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Publication numberUS4255053 A
Publication typeGrant
Application numberUS 05/903,411
Publication dateMar 10, 1981
Filing dateMay 8, 1978
Priority dateMay 6, 1977
Also published asDE2720370A1
Publication number05903411, 903411, US 4255053 A, US 4255053A, US-A-4255053, US4255053 A, US4255053A
InventorsDietrich W. Lubbers, Norbert Opitz
Original AssigneeMax-Planck-Gesellschaft Zur Forderung Der Wissenschaften E.V.
Export CitationBiBTeX, EndNote, RefMan
External Links: USPTO, USPTO Assignment, Espacenet
Photometer including auxiliary indicator means
US 4255053 A
Abstract
An apparatus for an optical measurement of the concentration of substancesncluding at least one monochromator means, one photometer means and one optometric means. A further reference indicator means is added to the indicator means. This further indicator means changes the measuring light and will not be changed by the concentration of the substance to be measured.
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Claims(8)
What is claimed is:
1. An apparatus for investigating the concentration of a material, comprising an optometric device which includes wall means defining an indicator chamber, said wall means including a transparent wall portion and a wall portion through which the material under investigation can diffuse and the indicator chamber containing a first indicator substance which reacts to the presence of said material under investigation by modifying the spectral characteristics of light incident thereon in a manner which depends on the concentration of said material in the indicator chamber, and the apparatus also comprising a light source for generating beams of monochromatic light and directing them onto the indicator substance contained in the indicator chamber by way of said transparent wall portion, and photometric means for determining spectral characteristics of light emitted from the indicator chamber by way of said transparent wall portion, wherein the improvement comprises a second indicator substance contained in the indicator chamber in addition to the first indicator substance and modifying the spectral characteristics of light incident thereon in a manner which is independent of the concentration of said material.
2. An apparatus for investigating the concentration of a material, comprising a first optometric device which includes wall means defining an indicator chamber, said wall means including a transparent wall portion and a wall portion through which the material under investigation can diffuse and the indicator chamber containing a first indicator substance which reacts to the presence of said material under investigation by modifying the spectral characteristics of light incident thereon in a manner which depends on the concentration of said material in the indicator chamber, and the apparatus also comprising a light source for generating beams of monochromatic light and directing them onto the indicator substance contained in the indicator chamber by way of said transparent wall portion, and photometric means for determining spectral characteristics of light emitted from the indicator chamber by way of said transparent wall portion, wherein the improvement comprises a second optometric device which incudes wall means defining a second indicator chamber, said wall means including a transparent wall portion and the second indicator chamber containing a second indicator substance which modifies the spectral characteristics of light incident thereon in a manner which is independent of the concentration of said material, and the improvement further comprising means positioning the second optometric device so that light of the beams generated by the light source is directed onto the second indicator substance contained in the second indicator chamber by way of said transparent wall portion of the second optometric device and the photometric means receive light emitted from the second indicator chamber by way of said transparent wall portion of the second optometric device.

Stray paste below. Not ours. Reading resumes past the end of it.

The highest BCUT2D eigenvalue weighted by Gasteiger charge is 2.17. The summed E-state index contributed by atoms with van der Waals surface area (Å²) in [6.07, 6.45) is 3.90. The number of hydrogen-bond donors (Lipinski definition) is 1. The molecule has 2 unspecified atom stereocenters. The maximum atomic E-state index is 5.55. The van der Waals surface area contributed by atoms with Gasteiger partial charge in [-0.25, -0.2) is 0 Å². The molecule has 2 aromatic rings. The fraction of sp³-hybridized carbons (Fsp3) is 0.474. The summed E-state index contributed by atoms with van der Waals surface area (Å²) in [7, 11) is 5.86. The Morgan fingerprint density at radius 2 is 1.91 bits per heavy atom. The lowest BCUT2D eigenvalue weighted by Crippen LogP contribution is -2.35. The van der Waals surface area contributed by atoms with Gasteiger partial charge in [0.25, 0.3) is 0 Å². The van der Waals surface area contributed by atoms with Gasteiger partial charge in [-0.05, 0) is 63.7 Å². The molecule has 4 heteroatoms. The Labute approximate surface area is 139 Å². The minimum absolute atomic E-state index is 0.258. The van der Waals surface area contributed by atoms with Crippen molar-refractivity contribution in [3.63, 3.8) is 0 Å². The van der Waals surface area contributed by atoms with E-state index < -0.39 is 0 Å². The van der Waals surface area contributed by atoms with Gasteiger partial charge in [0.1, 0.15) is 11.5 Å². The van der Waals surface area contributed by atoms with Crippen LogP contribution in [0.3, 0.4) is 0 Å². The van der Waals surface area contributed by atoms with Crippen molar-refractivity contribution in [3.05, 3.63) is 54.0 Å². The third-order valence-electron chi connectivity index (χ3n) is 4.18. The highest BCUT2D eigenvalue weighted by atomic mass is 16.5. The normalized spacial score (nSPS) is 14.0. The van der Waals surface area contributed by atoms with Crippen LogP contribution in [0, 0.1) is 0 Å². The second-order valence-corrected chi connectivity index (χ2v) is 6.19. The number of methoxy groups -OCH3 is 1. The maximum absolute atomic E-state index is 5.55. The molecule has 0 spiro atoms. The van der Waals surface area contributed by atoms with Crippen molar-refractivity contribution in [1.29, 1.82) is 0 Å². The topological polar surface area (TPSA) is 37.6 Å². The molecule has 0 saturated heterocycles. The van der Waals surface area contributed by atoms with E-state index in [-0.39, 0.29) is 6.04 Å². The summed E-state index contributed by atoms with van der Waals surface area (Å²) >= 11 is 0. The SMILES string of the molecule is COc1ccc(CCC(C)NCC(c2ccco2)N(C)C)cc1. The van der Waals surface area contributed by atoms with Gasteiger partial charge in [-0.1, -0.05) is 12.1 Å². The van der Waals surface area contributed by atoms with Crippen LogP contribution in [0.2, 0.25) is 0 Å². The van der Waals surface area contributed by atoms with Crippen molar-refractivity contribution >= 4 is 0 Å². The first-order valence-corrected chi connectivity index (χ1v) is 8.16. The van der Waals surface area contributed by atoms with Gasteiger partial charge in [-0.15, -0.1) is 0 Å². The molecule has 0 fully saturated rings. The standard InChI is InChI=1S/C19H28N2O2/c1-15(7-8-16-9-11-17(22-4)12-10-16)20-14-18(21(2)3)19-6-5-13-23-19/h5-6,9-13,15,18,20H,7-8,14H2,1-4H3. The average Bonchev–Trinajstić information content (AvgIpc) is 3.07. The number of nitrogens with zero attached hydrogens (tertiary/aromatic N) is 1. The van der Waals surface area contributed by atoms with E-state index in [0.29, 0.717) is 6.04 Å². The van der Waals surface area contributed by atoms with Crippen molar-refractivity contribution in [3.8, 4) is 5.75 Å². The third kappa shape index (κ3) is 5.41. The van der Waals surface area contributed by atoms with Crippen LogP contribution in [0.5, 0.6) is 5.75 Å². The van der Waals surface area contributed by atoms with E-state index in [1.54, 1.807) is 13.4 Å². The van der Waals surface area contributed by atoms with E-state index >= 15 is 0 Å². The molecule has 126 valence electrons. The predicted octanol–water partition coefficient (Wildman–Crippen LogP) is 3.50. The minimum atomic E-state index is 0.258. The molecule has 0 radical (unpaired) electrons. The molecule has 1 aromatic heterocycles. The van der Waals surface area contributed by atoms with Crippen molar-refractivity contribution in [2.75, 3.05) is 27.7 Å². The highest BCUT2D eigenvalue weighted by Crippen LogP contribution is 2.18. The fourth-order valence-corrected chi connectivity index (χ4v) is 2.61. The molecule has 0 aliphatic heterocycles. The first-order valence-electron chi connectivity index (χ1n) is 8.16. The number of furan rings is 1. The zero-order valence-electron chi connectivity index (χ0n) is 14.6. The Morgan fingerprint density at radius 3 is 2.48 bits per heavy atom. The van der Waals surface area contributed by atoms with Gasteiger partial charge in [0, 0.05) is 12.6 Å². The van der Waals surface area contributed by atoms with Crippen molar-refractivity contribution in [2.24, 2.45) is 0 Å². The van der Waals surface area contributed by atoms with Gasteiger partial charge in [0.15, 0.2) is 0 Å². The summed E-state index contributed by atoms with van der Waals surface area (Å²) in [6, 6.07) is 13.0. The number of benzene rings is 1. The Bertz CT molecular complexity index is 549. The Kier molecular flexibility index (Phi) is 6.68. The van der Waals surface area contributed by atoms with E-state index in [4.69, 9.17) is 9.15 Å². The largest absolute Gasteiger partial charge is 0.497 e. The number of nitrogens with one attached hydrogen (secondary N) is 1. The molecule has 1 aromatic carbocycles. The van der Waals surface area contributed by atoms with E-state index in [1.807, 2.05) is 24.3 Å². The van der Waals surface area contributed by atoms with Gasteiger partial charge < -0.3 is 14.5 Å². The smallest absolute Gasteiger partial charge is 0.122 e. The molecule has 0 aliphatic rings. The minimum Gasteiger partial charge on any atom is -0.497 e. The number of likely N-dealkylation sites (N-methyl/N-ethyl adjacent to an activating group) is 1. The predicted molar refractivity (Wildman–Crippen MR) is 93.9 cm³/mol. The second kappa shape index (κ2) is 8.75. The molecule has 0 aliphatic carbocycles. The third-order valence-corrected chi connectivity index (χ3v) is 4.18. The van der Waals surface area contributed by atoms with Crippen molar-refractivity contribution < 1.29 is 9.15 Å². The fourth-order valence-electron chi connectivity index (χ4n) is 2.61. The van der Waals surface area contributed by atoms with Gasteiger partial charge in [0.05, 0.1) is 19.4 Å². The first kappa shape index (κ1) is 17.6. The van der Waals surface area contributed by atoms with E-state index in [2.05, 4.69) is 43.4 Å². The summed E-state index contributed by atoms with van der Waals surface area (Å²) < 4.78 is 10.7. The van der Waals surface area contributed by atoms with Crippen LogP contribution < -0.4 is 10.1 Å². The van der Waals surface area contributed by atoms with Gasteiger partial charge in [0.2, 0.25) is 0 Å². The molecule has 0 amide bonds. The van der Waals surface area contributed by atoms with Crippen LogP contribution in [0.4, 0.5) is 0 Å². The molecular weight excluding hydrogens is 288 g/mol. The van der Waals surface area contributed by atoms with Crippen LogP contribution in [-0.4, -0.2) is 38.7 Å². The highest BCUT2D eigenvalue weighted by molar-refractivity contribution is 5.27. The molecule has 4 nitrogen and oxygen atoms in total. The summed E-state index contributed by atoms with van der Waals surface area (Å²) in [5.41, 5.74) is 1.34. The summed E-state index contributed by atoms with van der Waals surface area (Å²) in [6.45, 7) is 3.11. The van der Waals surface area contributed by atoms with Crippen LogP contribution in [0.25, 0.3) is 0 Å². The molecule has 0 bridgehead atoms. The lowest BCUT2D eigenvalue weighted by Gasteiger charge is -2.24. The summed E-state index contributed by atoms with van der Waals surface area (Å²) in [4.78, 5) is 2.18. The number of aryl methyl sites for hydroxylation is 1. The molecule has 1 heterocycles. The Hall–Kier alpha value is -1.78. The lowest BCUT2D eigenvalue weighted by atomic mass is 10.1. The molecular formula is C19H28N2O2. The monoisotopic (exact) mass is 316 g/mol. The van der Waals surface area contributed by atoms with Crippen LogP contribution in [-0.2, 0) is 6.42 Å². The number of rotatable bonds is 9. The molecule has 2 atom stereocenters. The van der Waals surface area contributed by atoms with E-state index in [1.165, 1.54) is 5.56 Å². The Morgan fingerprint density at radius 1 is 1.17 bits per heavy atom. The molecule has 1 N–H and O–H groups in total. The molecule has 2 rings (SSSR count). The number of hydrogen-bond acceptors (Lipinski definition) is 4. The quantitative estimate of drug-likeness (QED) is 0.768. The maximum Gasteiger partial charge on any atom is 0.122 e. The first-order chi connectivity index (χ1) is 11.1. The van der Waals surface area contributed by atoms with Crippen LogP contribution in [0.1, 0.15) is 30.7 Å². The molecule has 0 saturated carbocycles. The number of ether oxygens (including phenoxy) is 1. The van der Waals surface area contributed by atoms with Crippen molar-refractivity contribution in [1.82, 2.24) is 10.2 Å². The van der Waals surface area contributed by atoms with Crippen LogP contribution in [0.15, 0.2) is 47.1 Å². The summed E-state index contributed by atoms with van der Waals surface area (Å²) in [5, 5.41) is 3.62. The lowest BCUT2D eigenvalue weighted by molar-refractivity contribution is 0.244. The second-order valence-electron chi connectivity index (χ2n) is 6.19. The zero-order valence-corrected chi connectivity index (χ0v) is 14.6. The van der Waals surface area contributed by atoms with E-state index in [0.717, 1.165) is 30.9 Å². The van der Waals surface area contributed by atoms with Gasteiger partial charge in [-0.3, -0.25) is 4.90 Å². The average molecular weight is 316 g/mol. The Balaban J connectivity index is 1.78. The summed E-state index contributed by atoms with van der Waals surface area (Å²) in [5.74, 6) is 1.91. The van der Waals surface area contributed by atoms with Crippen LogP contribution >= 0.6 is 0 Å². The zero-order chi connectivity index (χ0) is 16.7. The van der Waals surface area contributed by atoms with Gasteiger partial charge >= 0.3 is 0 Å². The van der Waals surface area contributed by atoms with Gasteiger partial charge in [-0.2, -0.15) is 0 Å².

3. An apparatus as claimed in claim 2, wherein said first and second optometric devices are micro-optometric devices.
4. An apparatus as claimed in claim 1 or 2, wherein there is no overlap between the spectral modification effected by the first indicator substance and that effected by the second indicator substance.
5. An apparatus as claimed in claim 1 or 2, wherein the spectral modification effected by the second indicator substance is shifable by external means.
6. An apparatus as claimed in claim 1 or 2, wherein the concentration of the second indicator substance is adjusted to various calibration ranges.
7. An apparatus as claimed in claim 1 or 2, wherein spatially separate areas on a common foil are provided with different respective concentrations of said second indicator substance.
8. An apparatus as claimed in claim 7, wherein said foil is packed in light-tight and gas-tight manner.
Description
BACKGROUND OF THE INVENTION

1. Field of the Invention

The present invention relates to an apparatus for investigating the concentration of a material by means of optodes.

2. Description of the Prior Art